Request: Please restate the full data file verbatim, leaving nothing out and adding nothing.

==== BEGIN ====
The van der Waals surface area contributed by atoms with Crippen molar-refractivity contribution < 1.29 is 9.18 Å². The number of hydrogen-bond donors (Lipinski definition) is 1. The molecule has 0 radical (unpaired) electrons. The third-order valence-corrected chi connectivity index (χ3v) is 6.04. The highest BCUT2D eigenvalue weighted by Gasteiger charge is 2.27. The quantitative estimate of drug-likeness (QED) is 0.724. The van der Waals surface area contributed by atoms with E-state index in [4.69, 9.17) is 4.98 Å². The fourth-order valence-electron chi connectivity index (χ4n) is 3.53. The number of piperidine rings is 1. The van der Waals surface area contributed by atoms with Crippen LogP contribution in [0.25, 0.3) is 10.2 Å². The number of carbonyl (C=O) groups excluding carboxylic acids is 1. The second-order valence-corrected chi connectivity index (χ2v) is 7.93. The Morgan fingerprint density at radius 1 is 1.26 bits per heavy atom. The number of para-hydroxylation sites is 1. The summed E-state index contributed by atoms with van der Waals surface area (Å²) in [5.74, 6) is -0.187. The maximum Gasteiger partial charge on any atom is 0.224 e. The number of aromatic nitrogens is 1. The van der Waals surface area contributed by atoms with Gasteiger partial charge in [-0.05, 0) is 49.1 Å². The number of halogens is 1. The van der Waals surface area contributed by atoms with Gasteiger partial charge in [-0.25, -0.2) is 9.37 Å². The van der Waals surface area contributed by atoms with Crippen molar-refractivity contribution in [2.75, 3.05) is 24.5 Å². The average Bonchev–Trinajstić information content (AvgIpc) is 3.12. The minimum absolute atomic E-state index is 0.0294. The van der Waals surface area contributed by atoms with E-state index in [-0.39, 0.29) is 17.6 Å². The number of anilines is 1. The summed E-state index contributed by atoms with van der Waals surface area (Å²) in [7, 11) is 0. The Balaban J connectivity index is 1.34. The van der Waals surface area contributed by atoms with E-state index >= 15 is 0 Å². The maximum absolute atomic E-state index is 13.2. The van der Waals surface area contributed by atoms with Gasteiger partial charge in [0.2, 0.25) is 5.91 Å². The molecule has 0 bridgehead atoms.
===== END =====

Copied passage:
The van der Waals surface area contributed by atoms with Crippen molar-refractivity contribution < 1.29 is 9.18 Å². The number of hydrogen-bond donors (Lipinski definition) is 1. The molecule has 0 radical (unpaired) electrons. The third-order valence-corrected chi connectivity index (χ3v) is 6.04. The highest BCUT2D eigenvalue weighted by Gasteiger charge is 2.27. The quantitative estimate of drug-likeness (QED) is 0.724. The van der Waals surface area contributed by atoms with E-state index in [4.69, 9.17) is 4.98 Å². The fourth-order valence-electron chi connectivity index (χ4n) is 3.53. The number of piperidine rings is 1. The van der Waals surface area contributed by atoms with Crippen LogP contribution in [0.25, 0.3) is 10.2 Å². The number of carbonyl (C=O) groups excluding carboxylic acids is 1. The second-order valence-corrected chi connectivity index (χ2v) is 7.93. The Morgan fingerprint density at radius 1 is 1.26 bits per heavy atom. The number of para-hydroxylation sites is 1. The summed E-state index contributed by atoms with van der Waals surface area (Å²) in [5.74, 6) is -0.187. The maximum Gasteiger partial charge on any atom is 0.224 e. The number of aromatic nitrogens is 1. The van der Waals surface area contributed by atoms with Gasteiger partial charge in [-0.05, 0) is 49.1 Å². The number of halogens is 1. The van der Waals surface area contributed by atoms with Gasteiger partial charge in [-0.25, -0.2) is 9.37 Å². The van der Waals surface area contributed by atoms with Crippen molar-refractivity contribution in [2.75, 3.05) is 24.5 Å². The average Bonchev–Trinajstić information content (AvgIpc) is 3.12. The minimum absolute atomic E-state index is 0.0294. The van der Waals surface area contributed by atoms with E-state index in [-0.39, 0.29) is 17.6 Å². The number of anilines is 1. The summed E-state index contributed by atoms with van der Waals surface area (Å²) in [7, 11) is 0. The Balaban J connectivity index is 1.34. The van der Waals surface area contributed by atoms with E-state index >= 15 is 0 Å². The maximum absolute atomic E-state index is 13.2. The van der Waals surface area contributed by atoms with Gasteiger partial charge in [0.2, 0.25) is 5.91 Å². The molecule has 0 bridgehead atoms.